Despite my disappointment, the subject did inspire a meditation, once again, on gender performativity and camp, especially after the ending citation of modern day’s most notorious, campy pop gender-sexuality blender–the Lady G. Of course, for me, all roads lead back to Judith Butler. Gender role playing and displaying–what Lady Gaga capitalizes on–with its concommitant effects is Butler’s preoccupation in much of what she writes. In her book Gender Trouble, Butler posits that gender is not merely a biological category and gendered behaviors are not natural; gender is a learned performance of the role female or male in a given culture that has been repeated and imitated throughout a society, performed roles passed down from prior generations. Gender is performativity, not a binary–male or female–but a fluid space on a spectrum of culturally produced notions of the “norm.”
In other words, if you take Barbie, on one extreme of the scale of “girlness” and Superman as the opposite extreme, of “boyness,” most people fall somewhere in between those apogees, closer to or farther from society’s picture of the ideal girl or boy. There are Barbie doll models and there are androgynous indecipherables walking among us. I remember reading in graduate school this passage, which struck me with its truth:
The act that one does, the act that one performs, is, in a sense, an act that has been going on before one arrived on the scene. Hence, gender is an act which has been rehearsed, much as a script survives the particular actors who make use of it, but which requires individual actors in order to be actualized and reproduced as reality once again.” (“Performative” 272)
Until today, years after graduate school, I respect her concerns with the politicalization of gender, the reiteration of gender norms that marginalizes those outside the “norm” and her advocacy for counteraction through exposing the nature of gender as an inherited role. Getting folks to realize that gender is produced, not fate, is the first step to understanding it as arbitrary and a choice, neither a prison nor a target for shame and isolation if performed “incorrectly” by society’s standards, i.e., girls who are too much like boys and vice versa. Butler believes that to allow for an inclusiveness of those traditionally marginalized from the heteronormative gender actualizations–homosexuals and transgendereds–alternative performances need to be disseminated in the population, ones that perform alternative gender iterations.
Here’s where Lady Gaga comes in. She mixes up the gender space with non-normative gender depictions. Whereas Wonder Woman is the straight laced asexual power house “feminist” constrained by imagination and norms of her time (created in the 40’s) and those of her creator, thus her bondage to men (See Lepore’s article), Lady Gaga is a shotgun approach to blasting traditional notions of gender and sexuality in her outrageous meant-to-shock live and video performances of vixen lover, lesbian or straight, mistress or chained submissive, engaged in violent or passive poses of gestured gender and sexuality.
Wonder Woman’s feminism is one focused on proving that a woman, in her mixed portrayal–beauty, chastity, submission, virtuosity, strength, domination–is powerful and worthy of respect, can even save society. She competes with men on a man’s level, physical powers, though hers are emitted from material adornments and tools, her bracelets and lasso, harkening bedroom S&M exploits.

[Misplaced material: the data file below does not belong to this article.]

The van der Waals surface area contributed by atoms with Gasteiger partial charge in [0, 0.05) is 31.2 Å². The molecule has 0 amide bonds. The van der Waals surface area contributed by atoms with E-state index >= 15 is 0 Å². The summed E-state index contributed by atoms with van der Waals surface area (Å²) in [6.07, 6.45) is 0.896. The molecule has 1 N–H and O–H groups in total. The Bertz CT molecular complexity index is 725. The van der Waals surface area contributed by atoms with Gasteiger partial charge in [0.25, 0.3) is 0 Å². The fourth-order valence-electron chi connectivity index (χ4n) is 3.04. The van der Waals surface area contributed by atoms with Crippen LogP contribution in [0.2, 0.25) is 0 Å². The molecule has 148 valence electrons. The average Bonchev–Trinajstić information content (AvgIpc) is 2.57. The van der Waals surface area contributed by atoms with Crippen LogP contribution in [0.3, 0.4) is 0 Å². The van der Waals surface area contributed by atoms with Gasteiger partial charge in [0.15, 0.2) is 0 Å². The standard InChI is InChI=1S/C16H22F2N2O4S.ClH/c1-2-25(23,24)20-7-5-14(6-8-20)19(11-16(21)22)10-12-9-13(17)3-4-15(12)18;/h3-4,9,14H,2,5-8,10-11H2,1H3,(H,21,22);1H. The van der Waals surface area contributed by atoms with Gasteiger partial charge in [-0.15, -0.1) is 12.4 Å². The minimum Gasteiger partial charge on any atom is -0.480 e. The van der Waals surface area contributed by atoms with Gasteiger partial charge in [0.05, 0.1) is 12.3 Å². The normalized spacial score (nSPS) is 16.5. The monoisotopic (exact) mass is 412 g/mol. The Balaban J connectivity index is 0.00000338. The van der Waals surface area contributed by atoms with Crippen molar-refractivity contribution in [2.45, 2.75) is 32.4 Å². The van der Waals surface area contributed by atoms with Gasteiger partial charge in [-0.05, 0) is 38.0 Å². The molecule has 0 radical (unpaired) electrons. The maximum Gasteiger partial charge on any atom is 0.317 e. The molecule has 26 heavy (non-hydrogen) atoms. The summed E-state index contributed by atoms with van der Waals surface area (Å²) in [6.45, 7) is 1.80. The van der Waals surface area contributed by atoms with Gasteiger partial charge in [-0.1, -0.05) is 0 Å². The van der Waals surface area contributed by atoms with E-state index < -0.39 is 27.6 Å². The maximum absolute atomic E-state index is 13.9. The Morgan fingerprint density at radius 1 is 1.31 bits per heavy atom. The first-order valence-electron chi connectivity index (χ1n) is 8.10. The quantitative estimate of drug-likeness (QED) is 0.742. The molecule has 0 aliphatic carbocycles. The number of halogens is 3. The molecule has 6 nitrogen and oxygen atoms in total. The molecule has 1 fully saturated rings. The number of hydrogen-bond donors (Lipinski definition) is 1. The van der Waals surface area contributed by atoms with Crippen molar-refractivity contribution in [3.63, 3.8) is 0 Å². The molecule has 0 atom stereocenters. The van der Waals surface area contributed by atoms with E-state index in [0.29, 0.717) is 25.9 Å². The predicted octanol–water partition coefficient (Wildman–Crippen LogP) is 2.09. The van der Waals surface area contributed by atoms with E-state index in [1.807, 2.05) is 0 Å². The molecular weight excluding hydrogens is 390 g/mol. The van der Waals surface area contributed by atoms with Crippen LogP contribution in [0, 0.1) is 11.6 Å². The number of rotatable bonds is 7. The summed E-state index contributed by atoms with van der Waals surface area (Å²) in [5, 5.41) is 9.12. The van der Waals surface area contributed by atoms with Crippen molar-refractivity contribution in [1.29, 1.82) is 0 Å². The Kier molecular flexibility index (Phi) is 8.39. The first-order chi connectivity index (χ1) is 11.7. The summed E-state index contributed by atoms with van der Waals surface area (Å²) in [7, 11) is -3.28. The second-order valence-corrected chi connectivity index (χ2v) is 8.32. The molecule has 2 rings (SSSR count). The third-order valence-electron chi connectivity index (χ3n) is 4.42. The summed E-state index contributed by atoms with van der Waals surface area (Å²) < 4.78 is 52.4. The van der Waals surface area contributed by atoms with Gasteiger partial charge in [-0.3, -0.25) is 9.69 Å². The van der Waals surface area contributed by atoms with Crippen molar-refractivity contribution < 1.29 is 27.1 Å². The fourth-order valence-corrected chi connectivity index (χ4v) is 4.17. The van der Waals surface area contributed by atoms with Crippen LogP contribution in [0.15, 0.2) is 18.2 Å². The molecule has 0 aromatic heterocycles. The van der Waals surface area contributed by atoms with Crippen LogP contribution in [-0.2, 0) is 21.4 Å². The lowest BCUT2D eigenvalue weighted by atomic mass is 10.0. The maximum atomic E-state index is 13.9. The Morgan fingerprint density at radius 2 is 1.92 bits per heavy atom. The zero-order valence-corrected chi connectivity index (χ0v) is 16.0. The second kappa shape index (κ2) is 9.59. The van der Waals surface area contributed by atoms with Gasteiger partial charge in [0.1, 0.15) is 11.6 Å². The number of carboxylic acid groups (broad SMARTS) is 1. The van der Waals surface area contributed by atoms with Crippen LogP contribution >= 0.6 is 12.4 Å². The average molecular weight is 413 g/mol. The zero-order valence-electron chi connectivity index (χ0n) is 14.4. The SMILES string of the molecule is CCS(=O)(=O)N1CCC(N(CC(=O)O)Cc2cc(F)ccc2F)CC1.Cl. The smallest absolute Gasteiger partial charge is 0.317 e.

Lady Gaga, on the other hand, is a mesh of exaggerated, contradictory blends of the classic and “aberrant” imagery, the socially “non-normative” gender performances such as gay, lesbian, and transexuals. She thematizes gender as a performance. Camp productions such as those of Lady Gaga in her live and video performances do not merely challenge and expose–something Butler might nod to–gender stereotypes, but they also question heteronormative performances of more sedimented institutions such as monogamy, in addition to alluding to the political history of violence against women. Her Telephone video is a gala explosion of deployed gender, sex and violence.
Whereas Wonder Woman as precursor served as the mixed-gendered asexual icon of the truth about gender and role playing, Lady Gaga overplays and performs a cacophony of gender, sexuality and feminist history.
Exposing the inherited cultural reproduction of gender as well as the strategy to deploy alternative social productions of gender is important not only for little girls who want to grow up to be paid equally to their male counterparts and for anyone who wants to love freely and openly without fear of homophobic hate crimes, but also for breaking up the binary that gender has been, historically produced and transmitted from generation to generation. Wonder Woman needs to break those chains, invisible and hard to grasp. Or perhaps we need a man to do it, someone like Mr. Rogers, who, on one of his shows, exposes the Wicked Witch of the North as mere costumed grandma–a performed role; nothing to be afraid of kids (click on the link to view). And just in time for Halloween.
“Let’s face it. We’re undone by each other. And if we’re not, we’re missing something. If this seems so clearly the case with grief, it is only because it was already the case with desire. One does not always stay intact. It may be that one wants to, or does, but it may also be that despite one’s best efforts, one is undone, in the face of the other, by the touch, by the scent, by the feel, by the prospect of the touch, by the memory of the feel. And so when we speak about my sexuality or my gender, as we do (and as we must), we mean something complicated by it. Neither of these is precisely a possession, but both are to be understood as modes of being dispossessed, ways of being for another, or, indeed, by virtue of another.”
― Judith Butler, Undoing Gender